Knights of the Old Replay: Homecoming through Nights of Anger

The Awful Adventures of Zayne Carrick continue and, well, we actually get a really neat mixture of stories and character backstories. I might be doing this whole thing backwards though because I’m pretty sure I wrote the most about the shortest arc this time around. Oh well?

On with the KOTOR!

Homecoming
Script by John Jackson Miller, Art by Brian Ching, Colors by Michael Atiyeh, Lettering by Michael Heisler

Homecoming is really the only thing that this standalone issue could have been called. Lucien and the other Masters return to Coruscant to report back to both the Jedi Council and their manipulators: Lucien’s own mother (Krynda) and Haazen (a failed padawan.) We get a hell of a lot of backstory and our very first encounter with the person who will become Revan! Continue reading

Knights of the Old Replay: Commencement and Flashpoint

And so the KOTOR project actually begins! Interestingly enough, we start with that I remember least. Despite making it my goal to get all of these comic omnibuses as Dark Horse released them, I haven’t actually cracked them open yet so it’s been a very long time since I’ve read these comics. Essentially, I remember the first arc and that’s uhhh mostly it. (Look, it’s hard keeping so much Star Wars in your brain when you read almost everything regardless of era.)

Point is… this is going to be fun!

Commencement
Script by John Jackson Miller, Art by Brian Ching and Travel Foreman, Colors by Michael Atiyeh, Lettering by Michael Heisler

When you make a list of the Jedi that you don’t want to be, the first name on the list should probably be Anakin Skywalker. The second name on the list should be Zayne Carrick. There are a lot of different ways that you could subtitle this first comic arc. Zayne Carrick: Not Great At This Jedi Thing. Zayne Carrick: Having A Really Bad Day. Zayne Carrick: Doesn’t Deserve This Crap. Zayne Carrick: Proud Member Of The You-Try-So-Hard Club. Somehow, they’re all accurate. That poor boy.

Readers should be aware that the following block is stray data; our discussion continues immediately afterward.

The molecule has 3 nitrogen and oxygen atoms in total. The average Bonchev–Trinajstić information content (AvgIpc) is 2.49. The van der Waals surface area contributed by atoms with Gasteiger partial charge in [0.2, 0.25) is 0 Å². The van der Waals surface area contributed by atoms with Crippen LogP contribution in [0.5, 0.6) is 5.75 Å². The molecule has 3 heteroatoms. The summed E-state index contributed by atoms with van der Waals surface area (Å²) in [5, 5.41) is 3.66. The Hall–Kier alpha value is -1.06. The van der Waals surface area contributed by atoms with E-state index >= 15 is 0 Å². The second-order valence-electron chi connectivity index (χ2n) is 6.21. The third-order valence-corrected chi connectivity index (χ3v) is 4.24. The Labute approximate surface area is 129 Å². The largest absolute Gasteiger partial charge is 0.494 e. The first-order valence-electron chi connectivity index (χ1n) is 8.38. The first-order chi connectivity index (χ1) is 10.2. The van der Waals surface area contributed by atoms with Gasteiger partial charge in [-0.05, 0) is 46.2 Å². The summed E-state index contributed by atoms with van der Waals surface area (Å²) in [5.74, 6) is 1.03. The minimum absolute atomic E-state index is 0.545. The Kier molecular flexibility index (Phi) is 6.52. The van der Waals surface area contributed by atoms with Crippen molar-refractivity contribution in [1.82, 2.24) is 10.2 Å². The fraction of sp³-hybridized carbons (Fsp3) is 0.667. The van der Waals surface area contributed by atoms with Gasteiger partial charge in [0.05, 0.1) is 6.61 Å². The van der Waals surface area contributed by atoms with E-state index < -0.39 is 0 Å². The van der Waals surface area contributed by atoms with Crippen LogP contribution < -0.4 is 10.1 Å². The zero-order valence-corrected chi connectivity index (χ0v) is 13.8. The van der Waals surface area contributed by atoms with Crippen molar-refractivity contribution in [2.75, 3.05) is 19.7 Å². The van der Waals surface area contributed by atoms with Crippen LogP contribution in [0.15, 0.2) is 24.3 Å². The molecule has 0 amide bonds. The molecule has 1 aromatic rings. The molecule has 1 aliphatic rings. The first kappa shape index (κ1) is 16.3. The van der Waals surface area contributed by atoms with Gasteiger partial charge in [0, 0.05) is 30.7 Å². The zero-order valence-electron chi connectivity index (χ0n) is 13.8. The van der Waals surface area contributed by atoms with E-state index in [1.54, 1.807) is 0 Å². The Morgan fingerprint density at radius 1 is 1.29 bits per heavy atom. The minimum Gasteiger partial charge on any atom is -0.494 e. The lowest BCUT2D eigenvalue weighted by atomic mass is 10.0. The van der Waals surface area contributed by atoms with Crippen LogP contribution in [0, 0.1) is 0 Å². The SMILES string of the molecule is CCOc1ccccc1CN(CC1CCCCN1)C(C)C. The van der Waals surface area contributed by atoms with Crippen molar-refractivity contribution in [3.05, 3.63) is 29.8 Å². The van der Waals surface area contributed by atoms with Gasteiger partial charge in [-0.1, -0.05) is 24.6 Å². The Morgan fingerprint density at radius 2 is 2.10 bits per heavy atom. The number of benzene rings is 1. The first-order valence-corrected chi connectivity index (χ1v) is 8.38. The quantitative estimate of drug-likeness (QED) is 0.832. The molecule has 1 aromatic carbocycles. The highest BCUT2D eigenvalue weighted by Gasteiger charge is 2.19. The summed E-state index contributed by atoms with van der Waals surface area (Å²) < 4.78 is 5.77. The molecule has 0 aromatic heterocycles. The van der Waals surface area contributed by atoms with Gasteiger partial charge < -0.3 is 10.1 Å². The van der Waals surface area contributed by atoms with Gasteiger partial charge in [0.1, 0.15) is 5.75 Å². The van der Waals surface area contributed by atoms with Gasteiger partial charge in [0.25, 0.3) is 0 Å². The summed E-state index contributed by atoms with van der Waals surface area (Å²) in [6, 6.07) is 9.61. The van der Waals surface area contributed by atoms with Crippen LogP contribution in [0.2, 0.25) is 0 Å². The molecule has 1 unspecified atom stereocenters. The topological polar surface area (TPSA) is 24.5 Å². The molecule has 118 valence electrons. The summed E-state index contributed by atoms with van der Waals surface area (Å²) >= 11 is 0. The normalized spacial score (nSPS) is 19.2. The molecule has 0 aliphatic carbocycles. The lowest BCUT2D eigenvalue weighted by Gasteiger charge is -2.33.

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Knights of the Old Replay: Bria Takes On KOTOR

darth revanA long time ago in a galaxy far, far away… a girl got a bad idea.  Or perhaps it was a good idea.  Honestly, it depends on your point of view.  Today is a grand tradition in Tosche Station history.  Back in 2012, this marked the start of the Waru Express and in 2013, it marked the start of the Hondo Caravan.  I took two years off but this feels like the right time to start another big project.  2016 just feels like the right time to embark on a reread and replay of the Knights of the Old Republic comics and games.  

How’s this going to work?  That’s an excellent question!  I’ll be covering the comics a few arcs at a time in a similar method to what I did with the Waru and the Hondo.  There will likely be squeeing and snark and also gifs.  Definitely gifs.  For the games, well… I’m still working on that part but there will probably be a post for every planet.  (Honestly, this part is up to you guys! I’m going to look into livestreaming my game play and maaaaaybe figuring out how to put together a short little highlights video for every post too.)